nl-paint-be:


Hendrick Gerritsz Pot, Bernardus Paludanus , 1629

During the 16th century, the spice trade was extremely lucrative, but the Portuguese Empire had a stranglehold on the source of the spices, Indonesia. For a time, the merchants of the Netherlands were content to accept this and buy all of their spice in Lisbon, Portugal, as they could still make a decent profit by reselling it throughout Europe. However, in the 1590s Spain, which was at war with the Netherlands, was in a dynastic union with Portugal, thus making continued trade practically impossible. This was intolerable, and the Dutch would have been glad to circumvent the Portuguese monopoly and go straight to Indonesia, but the sailing directions needed in order to reach Indonesia were jealously guarded by the Portuguese.
However, in 1592 the cartographer Petrus Plancius published a series of charts showing, in exact detail, the route to the Indies.
Soon after these charts were published, however, three Amsterdam merchants began meeting in secret, plotting an expedition to Indonesia. Their names were Jan Jansz. Carel, Hendrick Hudde, and Reynier Pauw. One of the first things these men did was to sent Pauw’s cousin, Cornelis de Houtman, to Lisbon, posing as a merchant. His job was to confirm Plancius’ charts and see if he could find any more information on the East Indies. Then, in September 1592, Jan Huyghen van Linschoten returned from an extended stay in Goa, India, and soon after, in collaboration with noted traveler Bernardus Paludanus, he published an account of his journeys that included a large amount of information on the East Indies that confirmed all of Plancius’ charts and added more besides. In early 1594, de Houtman returned from Lisbon.
The Amsterdam merchants now had all of the information they needed, and they set about raising capital to fund the expedition. They recruited six other merchants and with them formed the Compagnie van Verre: Pieter Hasselaer, Jan Poppen, Hendrick Buick, Dirk van Os, Syvert Sem, and Arend ten Grootenhuys. The Compagnie was able to raise 290,000 guilders, and used it to build and equip four ships: the Mauritius, Amsterdam, Hollandia, and the Duyfken.
The First Dutch Expedition to Indonesia was an expedition that took place from 1595 to 1597. It was instrumental in the opening up of the Indonesian spice trade to the merchants that eventually formed the Dutch East India Company, and marked the end of the Portuguese Empire’s dominance in the region.

I frickin love history mannnnn. I love this stuff. It started becoming interesting after I moved here to Amsterdam and read The Thousand Autumns of Jacob de Zoet by David Mitchell (which everyone should read because it is AWESOME). I have been to the Historisch Museum Amsterdam three times already in one year, I love seeing all the paintings of the VOC and learning more about the buildings I see every day.

nl-paint-be:

Hendrick Gerritsz Pot, Bernardus Paludanus , 1629

During the 16th century, the spice trade was extremely lucrative, but the Portuguese Empire had a stranglehold on the source of the spices, Indonesia. For a time, the merchants of the Netherlands were content to accept this and buy all of their spice in Lisbon, Portugal, as they could still make a decent profit by reselling it throughout Europe. However, in the 1590s Spain, which was at war with the Netherlands, was in a dynastic union with Portugal, thus making continued trade practically impossible. This was intolerable, and the Dutch would have been glad to circumvent the Portuguese monopoly and go straight to Indonesia, but the sailing directions needed in order to reach Indonesia were jealously guarded by the Portuguese.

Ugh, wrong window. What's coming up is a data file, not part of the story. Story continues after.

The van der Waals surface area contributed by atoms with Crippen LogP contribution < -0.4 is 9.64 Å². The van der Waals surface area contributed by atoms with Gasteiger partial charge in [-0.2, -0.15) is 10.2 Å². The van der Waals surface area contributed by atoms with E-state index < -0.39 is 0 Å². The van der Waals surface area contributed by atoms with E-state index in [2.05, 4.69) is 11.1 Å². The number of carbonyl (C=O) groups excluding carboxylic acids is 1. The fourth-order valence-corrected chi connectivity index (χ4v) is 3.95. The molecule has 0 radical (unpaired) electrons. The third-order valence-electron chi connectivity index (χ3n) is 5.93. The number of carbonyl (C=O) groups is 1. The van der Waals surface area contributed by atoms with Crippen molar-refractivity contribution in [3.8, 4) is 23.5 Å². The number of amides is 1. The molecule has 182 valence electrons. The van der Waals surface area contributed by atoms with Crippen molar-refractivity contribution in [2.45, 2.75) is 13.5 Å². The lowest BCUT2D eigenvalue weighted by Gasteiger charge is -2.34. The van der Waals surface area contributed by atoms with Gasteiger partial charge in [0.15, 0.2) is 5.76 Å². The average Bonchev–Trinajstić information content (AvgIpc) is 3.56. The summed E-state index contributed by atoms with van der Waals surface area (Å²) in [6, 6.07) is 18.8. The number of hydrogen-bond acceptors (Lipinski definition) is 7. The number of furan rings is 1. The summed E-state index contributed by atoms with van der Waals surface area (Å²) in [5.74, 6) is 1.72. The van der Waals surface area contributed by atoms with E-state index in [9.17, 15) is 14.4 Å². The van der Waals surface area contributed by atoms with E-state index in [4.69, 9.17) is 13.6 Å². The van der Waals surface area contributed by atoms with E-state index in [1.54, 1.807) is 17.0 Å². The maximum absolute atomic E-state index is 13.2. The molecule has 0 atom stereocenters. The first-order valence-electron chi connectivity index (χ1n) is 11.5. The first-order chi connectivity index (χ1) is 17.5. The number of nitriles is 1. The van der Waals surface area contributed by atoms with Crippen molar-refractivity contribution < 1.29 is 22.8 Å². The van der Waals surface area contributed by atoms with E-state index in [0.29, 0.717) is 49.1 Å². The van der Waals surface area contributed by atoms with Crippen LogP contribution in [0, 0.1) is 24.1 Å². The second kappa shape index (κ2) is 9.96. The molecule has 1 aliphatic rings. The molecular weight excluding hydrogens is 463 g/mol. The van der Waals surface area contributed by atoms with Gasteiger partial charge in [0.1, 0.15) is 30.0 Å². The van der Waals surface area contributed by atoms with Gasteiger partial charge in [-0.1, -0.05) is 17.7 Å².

However, in 1592 the cartographer Petrus Plancius published a series of charts showing, in exact detail, the route to the Indies.

Soon after these charts were published, however, three Amsterdam merchants began meeting in secret, plotting an expedition to Indonesia. Their names were Jan Jansz. Carel, Hendrick Hudde, and Reynier Pauw. One of the first things these men did was to sent Pauw’s cousin, Cornelis de Houtman, to Lisbon, posing as a merchant. His job was to confirm Plancius’ charts and see if he could find any more information on the East Indies. Then, in September 1592, Jan Huyghen van Linschoten returned from an extended stay in Goa, India, and soon after, in collaboration with noted traveler Bernardus Paludanus, he published an account of his journeys that included a large amount of information on the East Indies that confirmed all of Plancius’ charts and added more besides. In early 1594, de Houtman returned from Lisbon.

The Amsterdam merchants now had all of the information they needed, and they set about raising capital to fund the expedition. They recruited six other merchants and with them formed the Compagnie van Verre: Pieter Hasselaer, Jan Poppen, Hendrick Buick, Dirk van Os, Syvert Sem, and Arend ten Grootenhuys. The Compagnie was able to raise 290,000 guilders, and used it to build and equip four ships: the Mauritius, Amsterdam, Hollandia, and the Duyfken.

The First Dutch Expedition to Indonesia was an expedition that took place from 1595 to 1597. It was instrumental in the opening up of the Indonesian spice trade to the merchants that eventually formed the Dutch East India Company, and marked the end of the Portuguese Empire’s dominance in the region.

I frickin love history mannnnn. I love this stuff. It started becoming interesting after I moved here to Amsterdam and read The Thousand Autumns of Jacob de Zoet by David Mitchell (which everyone should read because it is AWESOME). I have been to the Historisch Museum Amsterdam three times already in one year, I love seeing all the paintings of the VOC and learning more about the buildings I see every day.

(Source: dutch-and-flemish-painters)

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